The general answer to 1) is, anything electromagnetic (inside or outside the vacuum tube) "loose," that resonates in the range of the mentioned frequency.

The answer to 2) can only be a guess, and its as follows: $$E = P \ (Energy = Power)$$ $$P = VI \ (Power = Voltage\times current)$$ $$E = hf$$ $$\ therefore, \ f = \frac {VI}{h}$$ Since V (voltage) and h (plank's constant) are constant, this equation shows that the frequency (f) is directly proportional to the current (I).

To convert one voltage to a higher voltage one often uses a transformer or a ladder network (or a combination of these).

The above from Wikipedia shows a Cockroft-Walton multiplier - commonly used to step up an alternating waveform. It acts like a bucket brigade - the charge on each capacitor is being passed on to the next capacitor, at a higher voltage, after each cycle of the input.

For this circuit to work you need an alternating input voltage - which is most efficiently generates from a DC voltage by creating a square wave (less switching loss), which is sometimes stepped up part of the way with a transformer.

Finally, the output voltage of this multiplier depends on the current drawn - to maintain a certain value you must carry enough current up the ladder and since the amount of charge transferred during one cycle of the circuit is constant for a given output voltage, you need to increase the frequency linearly with output current to regulate properly.

Finally - the currents in the transformer can be quite high, and this will generate forces and this displacements in the circuit that can be perceived as audible sound. A square wave typically contains the 3rd, 5th etc harmonics of the fundamental, although even terms can appear due to circuit nonlinearities and high frequencies can be attenuated due to finite switching speed and material properties.

There are many other potential causes - but many of the above considerations will apply to those too.

Fun fact - the Cockroft-Walton generator was not invented by Cockroft and Walton although they did won the Nobel for work they did with it (particle accelerator to cause nuclear changes in atoms). See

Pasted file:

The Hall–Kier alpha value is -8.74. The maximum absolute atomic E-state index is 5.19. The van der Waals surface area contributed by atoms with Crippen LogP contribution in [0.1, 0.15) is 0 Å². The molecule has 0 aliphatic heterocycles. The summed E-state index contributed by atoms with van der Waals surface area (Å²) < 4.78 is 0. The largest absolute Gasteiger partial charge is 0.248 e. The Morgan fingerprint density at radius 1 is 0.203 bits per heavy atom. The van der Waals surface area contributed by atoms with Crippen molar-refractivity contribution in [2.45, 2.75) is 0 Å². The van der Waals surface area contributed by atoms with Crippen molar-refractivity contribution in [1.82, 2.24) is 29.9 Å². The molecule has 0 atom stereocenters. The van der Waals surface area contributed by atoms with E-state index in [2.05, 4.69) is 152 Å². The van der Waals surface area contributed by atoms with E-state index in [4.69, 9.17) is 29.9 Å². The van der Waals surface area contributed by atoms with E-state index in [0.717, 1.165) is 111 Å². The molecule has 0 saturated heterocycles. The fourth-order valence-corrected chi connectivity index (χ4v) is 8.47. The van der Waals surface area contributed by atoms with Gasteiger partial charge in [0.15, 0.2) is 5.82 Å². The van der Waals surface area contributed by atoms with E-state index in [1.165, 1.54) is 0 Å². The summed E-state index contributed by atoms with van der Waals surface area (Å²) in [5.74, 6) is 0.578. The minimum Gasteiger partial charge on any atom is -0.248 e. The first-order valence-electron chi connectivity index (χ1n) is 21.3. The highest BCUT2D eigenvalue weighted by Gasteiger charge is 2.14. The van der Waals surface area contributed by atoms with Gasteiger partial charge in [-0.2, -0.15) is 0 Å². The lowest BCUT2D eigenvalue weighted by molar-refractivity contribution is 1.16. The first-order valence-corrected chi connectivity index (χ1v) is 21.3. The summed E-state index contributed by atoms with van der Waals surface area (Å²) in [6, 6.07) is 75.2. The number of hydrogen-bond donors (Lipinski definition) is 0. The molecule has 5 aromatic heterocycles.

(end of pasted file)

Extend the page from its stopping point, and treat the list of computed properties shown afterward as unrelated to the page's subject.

• Certainly the more frequency content you put into a transformer the more likely you'll hit a spot that causes a mechanical resonant frequency. But I wouldn't say the clipping/distortion of AC waveforms are the cause. – user6972 Oct 20 '14 at 8:16
• This doesn't require resonance. OP stated the pitch is rising continuously and there are harmonics. That is entirely consistent with a system that has the components I describe including a "badly designed speaker" that concerts currents into mechanical vibrations. If the driving force was a sinusoidal wave you would see fewer harmonic components. But a switching supply isn't a "distorted sine wave"- it is intended to be a square wave. – Floris Oct 20 '14 at 9:04
• I'm not talking about an electrical resonance. In order for a sound wave to be heard through the mechanical structure a resonance has to physically occur. – user6972 Oct 24 '14 at 20:16
• I don't know why you say that. A well designed loudspeaker makes sound - but it has no resonance (otherwise some frequencies would be louder than others). Maybe you and I have a different definition of resonance? – Floris Oct 24 '14 at 23:59
• A speaker of any type is specifically designed to physically resonate mechanically at the frequency it is driven at. This is why tweeters have a small diameter and bass speakers have large diameters. A "loudspeaker" attempts to have a wide bandwidth and resonate from about 1200hz to 5600hz all in one physical design. When a coil or transformer generates an audio sound it is because it is physically moving at a rate that supports vibration due to the physical construction of the device in the audio range, otherwise you wouldn't hear it because it wouldn't vibrate. – user6972 Oct 26 '14 at 1:58